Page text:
I know what i think,what do you think?

Thanks and regards,Martin.

Hi Guys,

I believe we can say Japan without a shadow of a doubt. Not only is the design and manufacture of the badge uniquely different from any German made war badge, but the only two photos seen to date showing the badge in wear (posted by Monsun) were both taken in Japan. The clincher is the information on this reference website on silver hallmarks around the world, http://www.925-1000.com/foreign_marks2.html , an excerpt of which I've attached here which shows that between 1928 and 1954 Japan used the "STERLING" mark.

Best regards,

---Norm

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The clincher is the information on this reference website on silver hallmarks around the world, http://www.925-1000.com/foreign_marks2.html , an excerpt of which I've attached here which shows that between 1928 and 1954 Japan used the "STERLING" mark.

Best regards,

---Norm

Excellent.

Thanks for this information Norm.

Regards,Martin.

Edited by Martin W

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Hi Guys,

On close comparison of Monsun's second portrait photo with Martin's Schwerin and Japanese Hilfskreuzer badges, I think we can definitely say it's another example of the Japanese badge in wear. Despite the differences in angle, you can see key areas that correspond with the Japanese badge like the high eagle's head, lack of post at the stern, tall bottom wreath ribbon and matching position of the lines of longitude.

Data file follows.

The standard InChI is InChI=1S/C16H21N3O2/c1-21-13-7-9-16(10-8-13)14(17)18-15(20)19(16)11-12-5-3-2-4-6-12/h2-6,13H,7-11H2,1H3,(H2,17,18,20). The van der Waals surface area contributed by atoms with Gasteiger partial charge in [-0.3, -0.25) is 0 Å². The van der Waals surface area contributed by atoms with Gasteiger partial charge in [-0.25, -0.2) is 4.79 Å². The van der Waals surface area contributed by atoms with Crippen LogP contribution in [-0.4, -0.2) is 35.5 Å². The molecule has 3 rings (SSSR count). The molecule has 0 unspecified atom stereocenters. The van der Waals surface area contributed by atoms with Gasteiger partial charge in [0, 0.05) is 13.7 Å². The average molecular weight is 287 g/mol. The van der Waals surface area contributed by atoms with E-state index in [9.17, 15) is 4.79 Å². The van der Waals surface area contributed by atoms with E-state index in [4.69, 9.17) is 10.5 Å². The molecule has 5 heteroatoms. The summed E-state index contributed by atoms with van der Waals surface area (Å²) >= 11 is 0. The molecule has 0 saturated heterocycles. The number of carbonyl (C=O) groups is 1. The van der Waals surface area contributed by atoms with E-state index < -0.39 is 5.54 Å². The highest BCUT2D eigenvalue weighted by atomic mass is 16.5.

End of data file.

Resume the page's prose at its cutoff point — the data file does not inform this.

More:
Best regards,

---Norm

Great comparison images Norm.

As always,well presented and informative.

Thank you,Martin.

Edited by Martin W

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Hello!

Fine with such a discussion where everyone can air their thoughts.Know that the shape is different.

Agree that these information from Norm F is very useful.

Regards Morten.

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Hi guys!

A few thoughts and observations from japanese point of view :)

As for today we observe the following variations of this Japanese made Auxiliary Cruiser Badge

  • in silver without meridians (mark STERLING under the hook)
  • in silver with meridians (mark STERLING under the hook)
  • in silver with meridians (upside down mark STERLING under the hook)
  • in silver with meridians (mark STERLING above the hook)
  • in tombac with meridians (umarked)
Let`s examine them ;) Edited by JapanX

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Range of problems

Well here comes the list of problems guys.

First of all I think we have too many variations of the badge that was manufactured by one (pretty mysterious) workshop in Yokohama.

Second we have very untypical for japanese badge fitting.

Third we have very untypical for japanese silver badges (and japanese awards that were made in silver in general) marking STERLING.

Allow me to demonstrate.

Edited by JapanX